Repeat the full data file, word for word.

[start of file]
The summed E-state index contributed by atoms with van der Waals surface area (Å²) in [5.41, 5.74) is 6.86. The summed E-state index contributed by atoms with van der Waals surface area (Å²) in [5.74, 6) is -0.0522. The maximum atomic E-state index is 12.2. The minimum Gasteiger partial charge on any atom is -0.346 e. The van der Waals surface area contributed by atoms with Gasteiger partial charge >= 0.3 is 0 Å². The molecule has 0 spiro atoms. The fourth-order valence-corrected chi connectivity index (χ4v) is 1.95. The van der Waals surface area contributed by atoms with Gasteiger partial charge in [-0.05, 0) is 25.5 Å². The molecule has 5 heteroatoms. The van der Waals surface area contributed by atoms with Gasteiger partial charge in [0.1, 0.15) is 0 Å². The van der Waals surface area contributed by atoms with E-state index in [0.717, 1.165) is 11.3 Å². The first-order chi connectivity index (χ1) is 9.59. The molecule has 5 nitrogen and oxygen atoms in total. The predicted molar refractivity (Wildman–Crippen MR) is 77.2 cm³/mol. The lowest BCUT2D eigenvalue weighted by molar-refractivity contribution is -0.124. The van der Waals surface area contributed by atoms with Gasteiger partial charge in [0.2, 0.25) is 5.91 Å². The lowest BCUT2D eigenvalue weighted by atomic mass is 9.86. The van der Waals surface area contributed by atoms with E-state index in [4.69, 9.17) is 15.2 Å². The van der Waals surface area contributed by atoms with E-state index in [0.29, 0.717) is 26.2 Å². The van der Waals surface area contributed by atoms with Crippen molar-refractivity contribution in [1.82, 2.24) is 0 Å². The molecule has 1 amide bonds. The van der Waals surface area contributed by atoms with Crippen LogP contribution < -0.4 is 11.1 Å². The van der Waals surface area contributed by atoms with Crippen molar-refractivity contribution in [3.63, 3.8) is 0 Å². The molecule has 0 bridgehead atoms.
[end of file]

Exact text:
The summed E-state index contributed by atoms with van der Waals surface area (Å²) in [5.41, 5.74) is 6.86. The summed E-state index contributed by atoms with van der Waals surface area (Å²) in [5.74, 6) is -0.0522. The maximum atomic E-state index is 12.2. The minimum Gasteiger partial charge on any atom is -0.346 e. The van der Waals surface area contributed by atoms with Gasteiger partial charge >= 0.3 is 0 Å². The molecule has 0 spiro atoms. The fourth-order valence-corrected chi connectivity index (χ4v) is 1.95. The van der Waals surface area contributed by atoms with Gasteiger partial charge in [-0.05, 0) is 25.5 Å². The molecule has 5 heteroatoms. The van der Waals surface area contributed by atoms with Gasteiger partial charge in [0.1, 0.15) is 0 Å². The van der Waals surface area contributed by atoms with E-state index in [0.717, 1.165) is 11.3 Å². The first-order chi connectivity index (χ1) is 9.59. The molecule has 5 nitrogen and oxygen atoms in total. The predicted molar refractivity (Wildman–Crippen MR) is 77.2 cm³/mol. The lowest BCUT2D eigenvalue weighted by molar-refractivity contribution is -0.124. The van der Waals surface area contributed by atoms with Gasteiger partial charge in [0.2, 0.25) is 5.91 Å². The lowest BCUT2D eigenvalue weighted by atomic mass is 9.86. The van der Waals surface area contributed by atoms with E-state index in [4.69, 9.17) is 15.2 Å². The van der Waals surface area contributed by atoms with E-state index in [0.29, 0.717) is 26.2 Å². The van der Waals surface area contributed by atoms with Crippen molar-refractivity contribution in [1.82, 2.24) is 0 Å². The molecule has 1 amide bonds. The van der Waals surface area contributed by atoms with Crippen LogP contribution < -0.4 is 11.1 Å². The van der Waals surface area contributed by atoms with Crippen molar-refractivity contribution in [3.63, 3.8) is 0 Å². The molecule has 0 bridgehead atoms.